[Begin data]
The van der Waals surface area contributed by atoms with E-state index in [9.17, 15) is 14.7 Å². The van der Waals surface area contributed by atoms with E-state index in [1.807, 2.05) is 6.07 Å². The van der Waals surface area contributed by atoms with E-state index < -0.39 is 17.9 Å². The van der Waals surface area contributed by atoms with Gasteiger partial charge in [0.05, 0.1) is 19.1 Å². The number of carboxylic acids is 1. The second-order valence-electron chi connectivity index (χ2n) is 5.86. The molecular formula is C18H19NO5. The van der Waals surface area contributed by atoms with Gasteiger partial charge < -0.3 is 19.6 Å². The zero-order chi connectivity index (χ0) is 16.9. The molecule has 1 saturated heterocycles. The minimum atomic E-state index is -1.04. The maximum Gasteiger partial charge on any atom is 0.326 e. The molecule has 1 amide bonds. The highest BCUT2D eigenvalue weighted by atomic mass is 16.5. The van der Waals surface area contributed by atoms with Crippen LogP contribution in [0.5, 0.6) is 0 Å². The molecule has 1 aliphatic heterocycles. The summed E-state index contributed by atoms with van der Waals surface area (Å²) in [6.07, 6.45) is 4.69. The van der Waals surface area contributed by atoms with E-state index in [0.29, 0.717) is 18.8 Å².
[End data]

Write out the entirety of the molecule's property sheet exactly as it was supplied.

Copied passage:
The van der Waals surface area contributed by atoms with E-state index in [9.17, 15) is 14.7 Å². The van der Waals surface area contributed by atoms with E-state index in [1.807, 2.05) is 6.07 Å². The van der Waals surface area contributed by atoms with E-state index < -0.39 is 17.9 Å². The van der Waals surface area contributed by atoms with Gasteiger partial charge in [0.05, 0.1) is 19.1 Å². The number of carboxylic acids is 1. The second-order valence-electron chi connectivity index (χ2n) is 5.86. The molecular formula is C18H19NO5. The van der Waals surface area contributed by atoms with Gasteiger partial charge < -0.3 is 19.6 Å². The zero-order chi connectivity index (χ0) is 16.9. The molecule has 1 saturated heterocycles. The minimum atomic E-state index is -1.04. The maximum Gasteiger partial charge on any atom is 0.326 e. The molecule has 1 amide bonds. The highest BCUT2D eigenvalue weighted by atomic mass is 16.5. The van der Waals surface area contributed by atoms with Crippen LogP contribution in [0.5, 0.6) is 0 Å². The molecule has 1 aliphatic heterocycles. The summed E-state index contributed by atoms with van der Waals surface area (Å²) in [6.07, 6.45) is 4.69. The van der Waals surface area contributed by atoms with E-state index in [0.29, 0.717) is 18.8 Å².